It might also add give reason for Ursula Burns, CEO of another classic American company, Xerox, to cheer because her company gets nearly half of its profits from overseas. GE CEO Jeff Immelt, who was just named chair of the President’s council on jobs, runs a company which has 54 percent in foreign sales, according to data gathered by Strategas Research.
While the President certainly won’t lead his speech with a corporate tax break proposal, investors and pundits ready to read between the lines tonight believe Obama may hint at some sort of corporate tax "reform." An obvious first step in that direction would be a relaxation of this repatriation tax because the President could spin it as a way to bring more cash home for companies to build plants and hire workers.
"He will mention it, but very broadly stating the current structure makes US companies less competitive in the global markets," said Andrew Busch, chief currency and policy strategist at BMO Capital Markets.
The United Kingdom today may have given the President even more wiggle room to stray from his base with a push to policies that foster corporate spending growth. The U.K. reported today an unexpected dip in fourth quarter GDP, as it administered austerity measures.
The trying-to-be austere European Union actually has a much lower average corporate tax rate than the U.S. at about 24 percent, according to Strategas. The corporate tax rate in the U.S. is 40 percent.
"He’s already demonstrated a willingness to stray from his base," said Jim Iuorio of TJM Institutional Services. "He will mention corporate tax reform. He has moved to the middle and he seems quite comfortable there."
Policy newsletter the DC Tripwire points out that "White House officials continue to signal interest in a tax code overhaul, especially corporate taxes." They point out that Treasury Secretary Tim Geithner met with the CFOs of Honeywell, Cisco, Johnson & Johnson, Coca-Cola, Wal-Mart, Exxon, PepsiCo, Microsoft, Procter & Gamble, Bank of America, Caterpillar, Disney and Eli Lilly a week ago.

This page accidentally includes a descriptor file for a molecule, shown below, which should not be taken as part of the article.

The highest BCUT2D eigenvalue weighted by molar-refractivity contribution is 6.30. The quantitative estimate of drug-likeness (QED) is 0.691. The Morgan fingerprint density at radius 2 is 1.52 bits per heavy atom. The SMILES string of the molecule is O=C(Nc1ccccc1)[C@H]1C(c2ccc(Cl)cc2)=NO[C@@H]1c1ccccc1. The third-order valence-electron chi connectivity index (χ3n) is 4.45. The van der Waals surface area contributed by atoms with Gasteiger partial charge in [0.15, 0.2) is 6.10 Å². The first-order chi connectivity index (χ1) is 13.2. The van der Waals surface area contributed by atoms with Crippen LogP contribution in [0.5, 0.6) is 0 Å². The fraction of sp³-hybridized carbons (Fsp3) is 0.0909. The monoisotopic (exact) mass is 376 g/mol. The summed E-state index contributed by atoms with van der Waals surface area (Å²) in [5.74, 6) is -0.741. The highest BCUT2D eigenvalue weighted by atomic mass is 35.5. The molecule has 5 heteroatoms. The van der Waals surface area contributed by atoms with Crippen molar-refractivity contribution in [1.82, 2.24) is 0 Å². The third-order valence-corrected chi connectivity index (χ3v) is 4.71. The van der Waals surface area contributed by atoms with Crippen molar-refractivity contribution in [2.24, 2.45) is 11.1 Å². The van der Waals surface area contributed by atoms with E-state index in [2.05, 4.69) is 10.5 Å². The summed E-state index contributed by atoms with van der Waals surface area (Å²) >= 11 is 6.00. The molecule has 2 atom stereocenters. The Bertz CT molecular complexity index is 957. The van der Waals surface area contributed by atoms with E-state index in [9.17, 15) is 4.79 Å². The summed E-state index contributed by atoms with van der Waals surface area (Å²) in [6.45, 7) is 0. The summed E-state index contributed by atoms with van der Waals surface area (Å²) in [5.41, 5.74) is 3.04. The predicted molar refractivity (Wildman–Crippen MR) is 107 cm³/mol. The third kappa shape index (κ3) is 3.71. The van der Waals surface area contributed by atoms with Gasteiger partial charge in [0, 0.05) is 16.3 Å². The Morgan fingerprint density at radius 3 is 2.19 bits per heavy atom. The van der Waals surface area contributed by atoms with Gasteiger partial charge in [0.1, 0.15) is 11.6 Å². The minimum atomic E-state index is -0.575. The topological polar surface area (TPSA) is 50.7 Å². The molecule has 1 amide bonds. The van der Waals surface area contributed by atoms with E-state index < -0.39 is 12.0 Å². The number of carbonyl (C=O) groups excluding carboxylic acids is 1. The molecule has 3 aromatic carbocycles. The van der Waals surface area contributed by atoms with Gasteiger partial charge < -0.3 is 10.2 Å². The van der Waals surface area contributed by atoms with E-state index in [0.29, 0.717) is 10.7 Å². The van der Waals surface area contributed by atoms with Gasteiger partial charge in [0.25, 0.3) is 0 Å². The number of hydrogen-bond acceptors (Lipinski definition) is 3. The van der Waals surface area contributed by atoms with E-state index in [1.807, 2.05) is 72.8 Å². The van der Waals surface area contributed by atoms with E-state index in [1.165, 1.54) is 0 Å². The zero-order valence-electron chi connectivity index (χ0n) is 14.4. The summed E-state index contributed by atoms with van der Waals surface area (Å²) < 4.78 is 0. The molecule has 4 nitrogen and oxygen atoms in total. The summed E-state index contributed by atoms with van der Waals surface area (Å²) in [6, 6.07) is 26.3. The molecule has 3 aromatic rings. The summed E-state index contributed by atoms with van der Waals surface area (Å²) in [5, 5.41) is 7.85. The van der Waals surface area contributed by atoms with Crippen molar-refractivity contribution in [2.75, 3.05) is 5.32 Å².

This multinational group points one back reforming the tax on foreign profits. There was a repatriation tax holiday put in place in 2004. The 25 companies that repatriated the most funds (as a percent of their market capitalization) that year outperformed the S&P 500 by 14 percentage points in 2005, according to Strategas.
"Don’t expect this to be a rally speech for corporate America," said Stephen Weiss of Short Hills Capital. "Rather, that will be the read-through as every point he makes will lead to jobs and America’s competitiveness."
To be sure, many traders and investors believe that after extending the Bush tax cuts and finally moving his popularity in an upward trajectory, the President will not specifically hint at something so bold (to his base at least) as a tax break for companies.
"I would be shocked," said Dennis Gartman of The Gartman Letter. "Were the President to take on corporate tax reform, that would send his base into fits of hysteria. Tonight he’ll talk about ‘investments’ in the future, and that means spending."
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John Melloy is the Executive Producer of Fast Money. Before joining CNBC, he was an editor for Bloomberg News, overseeing the U.S. Stock Market coverage team.